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First published on MSDN on Jul 29, 2015

Authored by George Roussos [MSFT]

The Serial Communication protocol is everywhere; it is broadly available, easy to learn, and low cost.   It is used across many different transports: typically over USB, in cases over Bluetooth and even over TCP/IP.   Many people are familiar with COM ports and programs that read data from and/or write data to them.  Today we find Serial Communications in both 30 year old hardware like natural gas meters and new products like many 3D Printers or those in the prototyping stage based upon Arduino boards.

We listened to customer feedback on Serial while planning Windows 10 and acted upon two high level points:



    1. Improve Serial over USB driver support from Windows.

 

    1. Provide a Windows Runtime API for communication with Serial devices.



This blog entry focuses on enhancements for USB connected Serial devices in Windows 10, and how customers can provide additional feedback on them which we can efficiently act upon.

 

1.   Improved Serial over USB driver support in Windows 10

 

Earlier versions of Windows contained a driver for USB connected serial devices: usbser.sys . However the driver did not include a compatible ID match in an INF. The driver had to be included using modem INFs which was not standard.

 

In Windows 10, we added inbox support for USB CDC Abstract Control Model (ACM) compliant hardware. Usbser.sys is now installed as a compatible ID match for USB CDC compliant hardware, without requiring a 3 rd party driver or inclusion via modem INFs.

 

Now devices that report these compatible IDs:



    • USB\Class_02&SubClass_02&Prot_01

 

    • USB\Class_02&SubClass_02



… including popular prototyping boards like Arduinos – just work with our built-in driver.

Also usbser.sys has been completely re-written in WDF, improving its overall reliability as well incorporating new features for power management i.e. USB Selective Suspend.  See USB Serial driver on MSDN for details.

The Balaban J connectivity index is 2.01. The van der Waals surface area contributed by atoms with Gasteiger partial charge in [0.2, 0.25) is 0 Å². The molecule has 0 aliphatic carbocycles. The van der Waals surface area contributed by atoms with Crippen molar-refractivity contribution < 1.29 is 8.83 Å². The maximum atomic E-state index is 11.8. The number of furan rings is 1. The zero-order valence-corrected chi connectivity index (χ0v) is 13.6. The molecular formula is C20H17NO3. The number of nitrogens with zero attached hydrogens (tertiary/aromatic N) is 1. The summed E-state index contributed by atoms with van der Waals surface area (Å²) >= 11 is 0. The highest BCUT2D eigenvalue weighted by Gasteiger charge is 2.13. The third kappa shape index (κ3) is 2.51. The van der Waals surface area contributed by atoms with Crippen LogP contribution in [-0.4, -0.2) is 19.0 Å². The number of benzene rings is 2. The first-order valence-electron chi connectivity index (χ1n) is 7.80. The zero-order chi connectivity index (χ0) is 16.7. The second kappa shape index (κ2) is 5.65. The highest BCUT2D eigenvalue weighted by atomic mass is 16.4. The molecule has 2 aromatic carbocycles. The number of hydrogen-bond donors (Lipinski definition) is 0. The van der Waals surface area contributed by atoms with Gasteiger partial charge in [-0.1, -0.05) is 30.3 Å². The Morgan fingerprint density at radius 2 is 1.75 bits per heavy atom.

2. A Windows Runtime API for communication with Serial devices

 

Windows 10 includes the Windows.Devices.SerialCommunication universal API designed for these three scenarios:



    1. USB Peripherals like Arduinos – including as a USB Accessory on new Phones and Tablets

 

    1. Peripherally connected USB to RS-232 Adapters

 

    1. UARTs inside embedded  systems like MinnowBoard Max or Raspberry Pi v2 running Windows IoT SKU



This API does not include support for accessing UARTs/COM ports inside Phones/Tablets/PCs; Windows 10 focused on above 3 scenarios.

//Build/ 2015 USB Accessories including SerialCommunications session introduces this API and walks thru the design and usage of it.

Windows 10 SDK includes two Universal SDK samples illustrating this API:



    1. CustomSerialDeviceAccess SDK Sample

 

    1. New SerialArduino SDK Sample from above //build talk is now available including C# and Arduino sketch source code.



How to Provide Feedback

We listen and act upon customer feedback; all of above are all results of prior feedback.   If you have encountered a problem with functionality described in this blog entry, or want additional functionality, please see below.